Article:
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- From: "Erik James Freed" <firstname.lastname@example.org>
- To: "David Brownell" <email@example.com>, "Ann Navarro" <firstname.lastname@example.org>
- Date: Tue, 31 Aug 1999 09:40:14 -0700
As I read and listen to more and more of these w3c versus the masses
battles, I have to confess that the
missing element is the argument for *not* providing greater
exposure/accountability. Is it: Exposure of
proprietary information? Cost? Time? Quality? Personal attacks? Perhaps
these concerns/realities could be
overcome? They certainly seem to be worth substantive attention on the part
of all concerned. Surely the W3
cannot afford to not change in response to what appears to be widespread
(and growing!) agreement that there
is a problem?
good luck to us all!
> -----Original Message-----
> From: email@example.com [mailto:firstname.lastname@example.org]On Behalf Of
> David Brownell
> Sent: Tuesday, August 31, 1999 8:53 AM
> To: Ann Navarro
> Cc: XML-Dev Mailing list
> Subject: Re: why distinctions within XHTML?
> Ann Navarro wrote:
> > At 12:08 AM 8/31/99 -0700, David Brownell wrote:
> > >Ann Navarro wrote:
> > >>
> > >> Part of the problem here is what is and what isn't
> confidential discussions
> > >> in a WG. If this were a W3C-internal list, I could be more
> forthcoming ...
> > >
> > >And of course, that's the cause of a lot of the problems.
> > >
> > >The more I watch things at W3C, the more I feel that the Web should be
> > >driven instead by a standards organization with public accountability.
> > >Being accountable to vendors who have vested interests in bloatware (as
> > >key parts of new barriers to entry) isn't the right model.
> > Take a look at the membership list:
> > While there are certainly the large industry players on there,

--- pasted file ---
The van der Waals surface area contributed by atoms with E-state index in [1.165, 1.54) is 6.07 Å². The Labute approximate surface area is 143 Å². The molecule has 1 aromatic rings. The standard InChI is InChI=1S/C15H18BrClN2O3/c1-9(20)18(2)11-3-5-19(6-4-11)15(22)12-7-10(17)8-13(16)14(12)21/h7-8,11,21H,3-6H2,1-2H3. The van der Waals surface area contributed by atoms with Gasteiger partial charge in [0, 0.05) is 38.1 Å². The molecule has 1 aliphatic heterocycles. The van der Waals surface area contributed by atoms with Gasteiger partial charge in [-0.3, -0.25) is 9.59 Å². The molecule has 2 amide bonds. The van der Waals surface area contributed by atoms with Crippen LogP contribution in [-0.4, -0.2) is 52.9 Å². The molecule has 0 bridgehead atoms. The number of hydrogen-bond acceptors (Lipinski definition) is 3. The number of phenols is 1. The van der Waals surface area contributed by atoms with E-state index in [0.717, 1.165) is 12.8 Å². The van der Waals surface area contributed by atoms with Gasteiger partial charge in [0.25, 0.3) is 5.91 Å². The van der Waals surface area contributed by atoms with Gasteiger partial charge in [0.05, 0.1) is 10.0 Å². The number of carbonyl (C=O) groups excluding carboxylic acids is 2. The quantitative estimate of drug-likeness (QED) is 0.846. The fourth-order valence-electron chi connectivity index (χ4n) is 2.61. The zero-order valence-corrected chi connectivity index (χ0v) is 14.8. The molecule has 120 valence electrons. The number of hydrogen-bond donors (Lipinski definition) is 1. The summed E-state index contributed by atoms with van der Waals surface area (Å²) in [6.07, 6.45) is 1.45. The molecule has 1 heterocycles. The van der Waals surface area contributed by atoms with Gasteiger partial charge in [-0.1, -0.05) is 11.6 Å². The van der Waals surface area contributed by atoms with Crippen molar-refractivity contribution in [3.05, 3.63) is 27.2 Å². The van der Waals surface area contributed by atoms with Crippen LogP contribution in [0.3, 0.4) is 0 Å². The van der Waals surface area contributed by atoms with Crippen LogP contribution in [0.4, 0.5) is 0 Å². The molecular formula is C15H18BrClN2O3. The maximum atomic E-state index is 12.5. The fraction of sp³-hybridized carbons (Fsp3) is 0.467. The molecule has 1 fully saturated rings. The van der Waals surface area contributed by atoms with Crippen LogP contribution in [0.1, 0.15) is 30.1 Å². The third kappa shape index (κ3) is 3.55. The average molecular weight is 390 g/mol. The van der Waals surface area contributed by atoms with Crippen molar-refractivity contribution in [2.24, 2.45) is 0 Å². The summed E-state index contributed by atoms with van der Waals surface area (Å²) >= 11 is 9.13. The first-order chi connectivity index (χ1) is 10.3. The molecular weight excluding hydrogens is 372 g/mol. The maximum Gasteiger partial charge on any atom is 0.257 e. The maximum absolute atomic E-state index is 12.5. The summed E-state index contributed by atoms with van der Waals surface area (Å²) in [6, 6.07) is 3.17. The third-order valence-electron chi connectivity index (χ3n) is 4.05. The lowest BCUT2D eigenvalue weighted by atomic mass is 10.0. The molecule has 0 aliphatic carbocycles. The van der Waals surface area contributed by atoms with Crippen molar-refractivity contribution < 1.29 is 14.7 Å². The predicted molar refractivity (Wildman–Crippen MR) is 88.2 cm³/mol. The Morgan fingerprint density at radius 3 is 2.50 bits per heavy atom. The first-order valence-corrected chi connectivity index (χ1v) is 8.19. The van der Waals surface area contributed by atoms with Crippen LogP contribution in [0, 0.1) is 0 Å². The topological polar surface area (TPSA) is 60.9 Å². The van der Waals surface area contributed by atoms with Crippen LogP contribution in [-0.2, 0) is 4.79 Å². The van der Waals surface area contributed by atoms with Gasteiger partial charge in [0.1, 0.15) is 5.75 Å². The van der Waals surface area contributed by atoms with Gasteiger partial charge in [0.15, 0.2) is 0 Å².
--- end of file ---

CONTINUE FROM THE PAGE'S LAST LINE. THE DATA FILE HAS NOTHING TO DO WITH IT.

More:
> there's lots
> > of little guys
> I didn't say "big" vendors -- you did. Smaller vendors (including
> "little guys" whose incomes are a function of taming complexity) can
> have interests in creating bloatware too.
> The folk who do _not_ have vested interests in bloated software are
> typically represented by checks and balances in the standards-making
> process. But W3C, unlike other groups (such as the IETF, IEEE, ANSI)
> doesn't have any effective checks on such biases.
> > -- and indeed my own constituency (the HTML Writers Guild),
> > effectively represents 100,000 individual little guys. We're not
> > "accountable to vendors....". We act on our own behalf, and
> have the same
> > power as any other participant. Our Microsoft participant
> doesn't get his
> > way any more than anyone else does :)
> And I didn't mention Microsoft, either. It's evident that they're
> a vendor with the proven desire and capability to create bloatware,
> but they're not in it alone.
> One doesn't need to be a conspiracy theorist to identify real flaws
> in how the W3C does its business. As a steward of an international
> resource, it should be as accountable to customers as to vendors.
> - Dave
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